26 February, 2020. Ash Wednesday

1st Reading: Joel 2:12-18

Return to me with all your heart. Spare your people, Lord

“Now, now,” says the Lord, “return to me with all your heart, with fasting, with weeping and with mourning; and rend your hearts and not your garments.”
Return to the Lord, your God, for he is gracious and merciful, slow to anger and abounding in steadfast love and repents of evil. Who knows whether he will not turn and repent and leave a blessing behind him, a cereal offering and a drink offering for the Lord, your God?
Blow the trumpet in Zion; sanctify a fast; call a solemn assembly; gather the people. Sanctify the congregation; assemble the elders; gather the children, even nursing infants.
Let the bridegroom leave his room and the bride her chamber. Between the vestibule and the altar let the priests, the ministers of the Lord, weep and say, “Spare your people, O Lord and make not your heritage a reproach, a byword among the nations. Why should they say among the peoples, `Where is their God?’” Then the Lord became jealous for his land and had pity on his people.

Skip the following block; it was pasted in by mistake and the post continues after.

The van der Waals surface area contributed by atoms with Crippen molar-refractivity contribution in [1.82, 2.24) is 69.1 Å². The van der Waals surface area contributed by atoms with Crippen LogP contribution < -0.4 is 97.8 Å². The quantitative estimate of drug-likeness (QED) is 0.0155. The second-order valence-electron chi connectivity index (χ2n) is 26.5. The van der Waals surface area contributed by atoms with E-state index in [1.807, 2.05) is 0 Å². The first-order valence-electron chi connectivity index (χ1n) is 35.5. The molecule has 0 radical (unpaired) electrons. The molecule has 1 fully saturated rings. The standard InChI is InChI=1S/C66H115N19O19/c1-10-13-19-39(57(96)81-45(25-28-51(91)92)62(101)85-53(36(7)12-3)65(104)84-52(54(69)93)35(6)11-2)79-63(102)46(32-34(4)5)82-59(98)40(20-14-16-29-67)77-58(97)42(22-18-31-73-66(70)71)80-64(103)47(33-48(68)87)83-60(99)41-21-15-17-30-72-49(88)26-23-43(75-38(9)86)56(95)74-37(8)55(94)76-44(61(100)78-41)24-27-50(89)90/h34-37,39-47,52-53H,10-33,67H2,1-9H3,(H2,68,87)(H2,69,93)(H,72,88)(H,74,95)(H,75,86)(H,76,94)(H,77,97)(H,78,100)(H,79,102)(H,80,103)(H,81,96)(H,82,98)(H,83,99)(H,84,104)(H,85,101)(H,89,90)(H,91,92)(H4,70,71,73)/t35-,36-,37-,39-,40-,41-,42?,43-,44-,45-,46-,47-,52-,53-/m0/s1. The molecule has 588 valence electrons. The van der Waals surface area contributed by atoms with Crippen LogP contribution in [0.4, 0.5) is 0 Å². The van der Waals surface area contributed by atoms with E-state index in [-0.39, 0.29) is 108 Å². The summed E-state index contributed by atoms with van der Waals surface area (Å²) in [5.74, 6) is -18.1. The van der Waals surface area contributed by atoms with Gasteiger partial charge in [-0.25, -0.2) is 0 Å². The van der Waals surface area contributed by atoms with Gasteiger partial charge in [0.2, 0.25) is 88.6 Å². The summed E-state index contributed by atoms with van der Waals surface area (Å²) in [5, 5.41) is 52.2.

Responsorial: from Psalm 51

Response: Have mercy on us, O Lord, for we have sinned

Have mercy on me, God, in your kindness.
In your compassion blot out my offence.
O wash me more and more from my guilt
and cleanse me from my sin.
My offences truly I know them;
my sin is always before me.
Against you, you alone, have I sinned:
what is evil in your sight I have done.
A pure heart create for me, O God,
put a steadfast spirit within me.
Do not cast me away from your presence,
nor deprive me of your holy spirit.
Give me again the joy of your help;
with a spirit of fervour sustain me.
O Lord, open my lips